I’m not sure whether it’s optimism or denial, but I feel like when all is said and done with this Covid-19 crisis, the impact will not be as severe as some have predicted.
This prophecy comes on the heels of conflicting reports from the U.S. and what we have heard from Alberta Premier Jason Kenney.
While Kenney is predicting as many as 800,000 Covid-19 cases in Alberta by the end of the summer, and between 400 and 3,100 deaths (a rather large gap between the low and high numbers), in the U.S., the news is of positivity. Medical officials south of the border, where they now have over 400,000 confirmed coronavirus cases, say social distancing is working, and though this is expected to be a bad week, the curve is appearing to begin to flatten in many hotspots.
What is more concerning, however, about Kenney’s forecasted high number of cases is what the impact Covid-19 will have on the province’s economy.
Kenney said Alberta could see unemployment reach 25%, which would be the highest unemployment rate since it has been tracked in Canadian history.
According to a CBC article, the highest unemployment rate in Canada was in Newfoundland and Labrador in September of 1984 when it hit 22.7%. During that same time, Alberta saw its highest rate at 12.4%.
These numbers would be devastating to the province, and would cripple several industries, including trucking, though hopefully not to the same degree, as people need to eat and products need to get transported whether they are working or not.
Nevertheless, trucking would take a hit, much stronger than any it felt before, including the most recent – and seemingly never ending – oil and gas downturn.
Just when Alberta was looking to get its legs under it again after the 2015 crash of the energy sector, Covid-19 announced its presence, and things could become worse than they have ever been before.
But the optimist in me believes Covid-19 cases and deaths will not be as high as some predict (but only time will tell). Not to say this hasn’t been devastating with thousands dying around the world and people’s lives turned upside down. If it were not for social distancing measures and the closures of all non-essential services, the numbers would be much higher.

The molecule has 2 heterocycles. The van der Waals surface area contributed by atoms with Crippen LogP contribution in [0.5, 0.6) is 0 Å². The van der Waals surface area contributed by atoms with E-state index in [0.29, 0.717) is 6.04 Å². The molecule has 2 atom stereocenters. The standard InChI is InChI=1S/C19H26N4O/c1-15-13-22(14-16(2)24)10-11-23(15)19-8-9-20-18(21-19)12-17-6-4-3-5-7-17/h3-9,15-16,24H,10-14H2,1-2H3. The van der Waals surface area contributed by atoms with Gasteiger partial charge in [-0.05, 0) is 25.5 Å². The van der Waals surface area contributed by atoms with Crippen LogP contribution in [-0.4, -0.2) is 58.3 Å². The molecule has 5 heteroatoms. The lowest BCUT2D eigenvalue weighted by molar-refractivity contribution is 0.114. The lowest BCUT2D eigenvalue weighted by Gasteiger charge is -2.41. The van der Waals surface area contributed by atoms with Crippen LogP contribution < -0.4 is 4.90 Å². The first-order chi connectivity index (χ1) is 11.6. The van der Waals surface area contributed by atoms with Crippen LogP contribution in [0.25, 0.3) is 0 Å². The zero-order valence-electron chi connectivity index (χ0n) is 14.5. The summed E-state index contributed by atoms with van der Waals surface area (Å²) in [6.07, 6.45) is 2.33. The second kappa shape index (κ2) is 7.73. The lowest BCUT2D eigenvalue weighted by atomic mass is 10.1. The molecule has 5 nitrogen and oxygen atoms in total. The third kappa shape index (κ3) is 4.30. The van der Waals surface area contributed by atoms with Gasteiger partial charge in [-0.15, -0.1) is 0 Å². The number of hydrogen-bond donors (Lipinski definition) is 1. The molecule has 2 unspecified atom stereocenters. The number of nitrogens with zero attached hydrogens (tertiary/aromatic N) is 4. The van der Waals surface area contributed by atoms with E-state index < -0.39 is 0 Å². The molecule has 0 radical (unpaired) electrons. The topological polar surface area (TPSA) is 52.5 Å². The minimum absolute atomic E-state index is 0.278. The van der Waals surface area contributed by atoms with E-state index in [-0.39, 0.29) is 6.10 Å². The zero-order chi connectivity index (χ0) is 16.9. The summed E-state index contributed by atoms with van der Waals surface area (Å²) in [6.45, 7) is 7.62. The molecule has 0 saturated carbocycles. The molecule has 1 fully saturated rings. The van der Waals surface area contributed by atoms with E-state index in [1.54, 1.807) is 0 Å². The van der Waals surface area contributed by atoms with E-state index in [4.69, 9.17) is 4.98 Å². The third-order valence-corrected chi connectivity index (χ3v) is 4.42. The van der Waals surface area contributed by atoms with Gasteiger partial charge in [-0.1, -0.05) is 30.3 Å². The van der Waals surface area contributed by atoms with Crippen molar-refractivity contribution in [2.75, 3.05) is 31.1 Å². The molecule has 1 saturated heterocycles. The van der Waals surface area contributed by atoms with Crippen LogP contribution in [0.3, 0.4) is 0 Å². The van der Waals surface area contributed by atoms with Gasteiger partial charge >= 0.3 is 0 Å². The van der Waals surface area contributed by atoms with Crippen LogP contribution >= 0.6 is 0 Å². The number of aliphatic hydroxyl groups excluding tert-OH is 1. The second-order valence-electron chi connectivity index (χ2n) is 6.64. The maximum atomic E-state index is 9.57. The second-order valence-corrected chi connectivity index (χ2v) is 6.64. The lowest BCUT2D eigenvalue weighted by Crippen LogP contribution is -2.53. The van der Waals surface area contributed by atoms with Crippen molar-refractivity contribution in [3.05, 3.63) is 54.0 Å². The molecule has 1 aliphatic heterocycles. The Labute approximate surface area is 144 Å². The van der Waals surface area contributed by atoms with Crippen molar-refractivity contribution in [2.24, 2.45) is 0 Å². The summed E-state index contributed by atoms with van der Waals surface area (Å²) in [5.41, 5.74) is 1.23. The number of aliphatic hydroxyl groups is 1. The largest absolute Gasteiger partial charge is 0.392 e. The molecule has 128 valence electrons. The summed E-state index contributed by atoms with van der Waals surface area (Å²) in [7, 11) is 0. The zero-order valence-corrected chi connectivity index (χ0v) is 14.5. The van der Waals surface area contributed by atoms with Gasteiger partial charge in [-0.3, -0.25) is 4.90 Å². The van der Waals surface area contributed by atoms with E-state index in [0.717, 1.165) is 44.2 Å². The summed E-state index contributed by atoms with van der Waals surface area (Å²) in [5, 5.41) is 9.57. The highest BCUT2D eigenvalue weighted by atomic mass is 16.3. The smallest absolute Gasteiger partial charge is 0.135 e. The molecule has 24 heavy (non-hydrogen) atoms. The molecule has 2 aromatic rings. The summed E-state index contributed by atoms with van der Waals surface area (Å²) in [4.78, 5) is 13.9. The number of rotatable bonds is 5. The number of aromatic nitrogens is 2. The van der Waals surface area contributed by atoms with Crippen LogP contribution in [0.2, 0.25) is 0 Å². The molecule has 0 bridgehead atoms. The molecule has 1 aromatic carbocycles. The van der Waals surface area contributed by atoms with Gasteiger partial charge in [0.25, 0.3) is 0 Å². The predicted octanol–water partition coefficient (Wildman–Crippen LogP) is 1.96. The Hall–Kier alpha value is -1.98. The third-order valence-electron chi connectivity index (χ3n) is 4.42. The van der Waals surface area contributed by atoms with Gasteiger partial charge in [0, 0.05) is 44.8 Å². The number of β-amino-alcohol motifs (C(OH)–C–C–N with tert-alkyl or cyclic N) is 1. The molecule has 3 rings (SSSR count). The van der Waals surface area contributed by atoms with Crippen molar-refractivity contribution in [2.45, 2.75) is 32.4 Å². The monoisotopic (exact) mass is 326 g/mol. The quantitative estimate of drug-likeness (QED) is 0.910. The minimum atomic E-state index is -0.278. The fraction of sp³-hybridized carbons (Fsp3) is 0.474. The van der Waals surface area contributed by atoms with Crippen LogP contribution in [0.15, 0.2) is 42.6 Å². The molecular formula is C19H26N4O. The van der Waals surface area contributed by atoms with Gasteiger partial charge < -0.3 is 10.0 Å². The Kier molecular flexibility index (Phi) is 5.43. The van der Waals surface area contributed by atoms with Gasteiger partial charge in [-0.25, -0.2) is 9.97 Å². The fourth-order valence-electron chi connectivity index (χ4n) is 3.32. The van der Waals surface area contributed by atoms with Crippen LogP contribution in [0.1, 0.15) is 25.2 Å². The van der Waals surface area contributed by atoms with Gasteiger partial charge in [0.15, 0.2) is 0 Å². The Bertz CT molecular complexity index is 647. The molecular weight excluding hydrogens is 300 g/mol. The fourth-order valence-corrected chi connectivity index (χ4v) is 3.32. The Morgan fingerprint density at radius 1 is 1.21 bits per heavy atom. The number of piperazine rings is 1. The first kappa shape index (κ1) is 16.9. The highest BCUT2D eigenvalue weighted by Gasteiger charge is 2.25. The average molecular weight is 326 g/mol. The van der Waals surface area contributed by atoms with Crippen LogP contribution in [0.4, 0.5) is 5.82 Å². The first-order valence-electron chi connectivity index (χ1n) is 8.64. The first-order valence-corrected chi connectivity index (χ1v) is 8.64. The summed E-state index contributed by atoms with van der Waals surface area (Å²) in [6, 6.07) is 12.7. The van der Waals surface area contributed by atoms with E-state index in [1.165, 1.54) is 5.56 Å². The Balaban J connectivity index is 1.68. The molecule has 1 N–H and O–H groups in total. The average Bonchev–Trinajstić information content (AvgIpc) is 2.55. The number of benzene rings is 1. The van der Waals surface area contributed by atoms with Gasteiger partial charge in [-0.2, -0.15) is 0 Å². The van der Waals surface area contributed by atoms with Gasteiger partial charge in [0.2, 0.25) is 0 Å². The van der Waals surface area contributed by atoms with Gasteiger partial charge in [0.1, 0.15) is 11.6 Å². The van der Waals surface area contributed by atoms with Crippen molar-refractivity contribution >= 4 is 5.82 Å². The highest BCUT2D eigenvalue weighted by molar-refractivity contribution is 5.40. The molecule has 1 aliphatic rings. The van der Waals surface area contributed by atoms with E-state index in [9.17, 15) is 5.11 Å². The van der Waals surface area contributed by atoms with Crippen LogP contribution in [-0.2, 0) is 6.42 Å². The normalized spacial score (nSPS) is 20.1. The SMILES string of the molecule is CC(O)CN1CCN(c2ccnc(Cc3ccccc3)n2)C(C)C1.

But there are countries getting back to normal. Though I am aware some of them were on top of this virus sooner, and imposed stricter social measures to mitigate its spread – such as Taiwan, Japan, and South Korea – the fact that areas like B.C., California, Washington, and now even New York are seeing a drop in new cases and the number of deaths, is an encouraging step forward.
Which is why it is so important for people to adhere to social distancing rules and stay home. The shorter this lockdown goes on, hopefully the less of an impact it will have on our economy.
Alberta doesn’t want to deal with 25% unemployment – 10% is hard enough.
And though trucking has always touted itself as being recession-proof, numbers still indicate that activity is down during this pandemic, and who’s to say what would happen with 25% unemployment.
So, I really hope I’m right, and the more optimistic projections come to fruition.
Because no industry is immune to a down economy if things get bad enough.
A university graduate with a degree in English, I have worked in the media and trucking industries as a writer, editor, and now as western bureau chief of Today’s Trucking and TruckNews.com. I have several years of management experience in journalism, as well as hospitality, but am first and foremost a writer, both professionally and in my personal life, having completed two fiction [email protected]@DerekClouthier